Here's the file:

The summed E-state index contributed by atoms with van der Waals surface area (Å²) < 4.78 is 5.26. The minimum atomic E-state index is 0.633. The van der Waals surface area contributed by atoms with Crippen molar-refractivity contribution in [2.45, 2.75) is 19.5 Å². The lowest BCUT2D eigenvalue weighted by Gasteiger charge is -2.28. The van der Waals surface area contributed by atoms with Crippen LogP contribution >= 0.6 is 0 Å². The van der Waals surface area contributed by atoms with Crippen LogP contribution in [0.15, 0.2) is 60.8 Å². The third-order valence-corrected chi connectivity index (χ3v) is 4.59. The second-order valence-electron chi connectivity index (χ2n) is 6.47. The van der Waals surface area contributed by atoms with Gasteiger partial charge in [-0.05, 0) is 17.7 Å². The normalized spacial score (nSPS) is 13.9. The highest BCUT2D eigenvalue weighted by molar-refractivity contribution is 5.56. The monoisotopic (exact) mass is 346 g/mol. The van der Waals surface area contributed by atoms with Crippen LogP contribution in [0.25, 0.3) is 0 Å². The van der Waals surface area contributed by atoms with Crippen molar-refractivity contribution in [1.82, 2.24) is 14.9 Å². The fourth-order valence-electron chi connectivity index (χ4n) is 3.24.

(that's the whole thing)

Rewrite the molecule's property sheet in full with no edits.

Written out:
The summed E-state index contributed by atoms with van der Waals surface area (Å²) < 4.78 is 5.26. The minimum atomic E-state index is 0.633. The van der Waals surface area contributed by atoms with Crippen molar-refractivity contribution in [2.45, 2.75) is 19.5 Å². The lowest BCUT2D eigenvalue weighted by Gasteiger charge is -2.28. The van der Waals surface area contributed by atoms with Crippen LogP contribution >= 0.6 is 0 Å². The van der Waals surface area contributed by atoms with Crippen LogP contribution in [0.15, 0.2) is 60.8 Å². The third-order valence-corrected chi connectivity index (χ3v) is 4.59. The second-order valence-electron chi connectivity index (χ2n) is 6.47. The van der Waals surface area contributed by atoms with Gasteiger partial charge in [-0.05, 0) is 17.7 Å². The normalized spacial score (nSPS) is 13.9. The highest BCUT2D eigenvalue weighted by molar-refractivity contribution is 5.56. The monoisotopic (exact) mass is 346 g/mol. The van der Waals surface area contributed by atoms with Crippen LogP contribution in [0.25, 0.3) is 0 Å². The van der Waals surface area contributed by atoms with Crippen molar-refractivity contribution in [1.82, 2.24) is 14.9 Å². The fourth-order valence-electron chi connectivity index (χ4n) is 3.24.